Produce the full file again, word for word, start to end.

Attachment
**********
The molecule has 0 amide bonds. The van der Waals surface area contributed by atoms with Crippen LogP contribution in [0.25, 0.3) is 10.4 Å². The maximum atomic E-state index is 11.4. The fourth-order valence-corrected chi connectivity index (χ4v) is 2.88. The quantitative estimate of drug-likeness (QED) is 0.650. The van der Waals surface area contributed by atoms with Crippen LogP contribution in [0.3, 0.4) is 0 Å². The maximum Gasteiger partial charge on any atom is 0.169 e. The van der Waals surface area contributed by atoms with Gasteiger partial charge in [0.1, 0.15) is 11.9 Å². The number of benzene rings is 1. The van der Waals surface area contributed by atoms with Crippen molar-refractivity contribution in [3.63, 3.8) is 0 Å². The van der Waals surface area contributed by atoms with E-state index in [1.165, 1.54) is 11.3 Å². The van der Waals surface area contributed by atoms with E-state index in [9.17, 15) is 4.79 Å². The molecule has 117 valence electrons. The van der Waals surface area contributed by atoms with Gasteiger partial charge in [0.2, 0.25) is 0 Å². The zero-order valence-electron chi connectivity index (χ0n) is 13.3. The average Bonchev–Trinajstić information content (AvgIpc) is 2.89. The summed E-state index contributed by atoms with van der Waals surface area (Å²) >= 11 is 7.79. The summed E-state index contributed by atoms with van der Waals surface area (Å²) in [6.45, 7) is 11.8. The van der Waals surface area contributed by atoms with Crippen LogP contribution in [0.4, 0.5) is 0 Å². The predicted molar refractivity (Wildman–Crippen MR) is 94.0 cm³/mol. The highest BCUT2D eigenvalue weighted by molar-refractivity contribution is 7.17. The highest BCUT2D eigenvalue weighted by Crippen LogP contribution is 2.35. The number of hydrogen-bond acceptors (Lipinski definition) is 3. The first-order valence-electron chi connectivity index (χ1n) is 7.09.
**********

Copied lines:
The molecule has 0 amide bonds. The van der Waals surface area contributed by atoms with Crippen LogP contribution in [0.25, 0.3) is 10.4 Å². The maximum atomic E-state index is 11.4. The fourth-order valence-corrected chi connectivity index (χ4v) is 2.88. The quantitative estimate of drug-likeness (QED) is 0.650. The van der Waals surface area contributed by atoms with Crippen LogP contribution in [0.3, 0.4) is 0 Å². The maximum Gasteiger partial charge on any atom is 0.169 e. The van der Waals surface area contributed by atoms with Gasteiger partial charge in [0.1, 0.15) is 11.9 Å². The number of benzene rings is 1. The van der Waals surface area contributed by atoms with Crippen molar-refractivity contribution in [3.63, 3.8) is 0 Å². The van der Waals surface area contributed by atoms with E-state index in [1.165, 1.54) is 11.3 Å². The van der Waals surface area contributed by atoms with E-state index in [9.17, 15) is 4.79 Å². The molecule has 117 valence electrons. The van der Waals surface area contributed by atoms with Gasteiger partial charge in [0.2, 0.25) is 0 Å². The zero-order valence-electron chi connectivity index (χ0n) is 13.3. The average Bonchev–Trinajstić information content (AvgIpc) is 2.89. The summed E-state index contributed by atoms with van der Waals surface area (Å²) >= 11 is 7.79. The summed E-state index contributed by atoms with van der Waals surface area (Å²) in [6.45, 7) is 11.8. The van der Waals surface area contributed by atoms with Crippen LogP contribution in [0.4, 0.5) is 0 Å². The predicted molar refractivity (Wildman–Crippen MR) is 94.0 cm³/mol. The highest BCUT2D eigenvalue weighted by molar-refractivity contribution is 7.17. The highest BCUT2D eigenvalue weighted by Crippen LogP contribution is 2.35. The number of hydrogen-bond acceptors (Lipinski definition) is 3. The first-order valence-electron chi connectivity index (χ1n) is 7.09.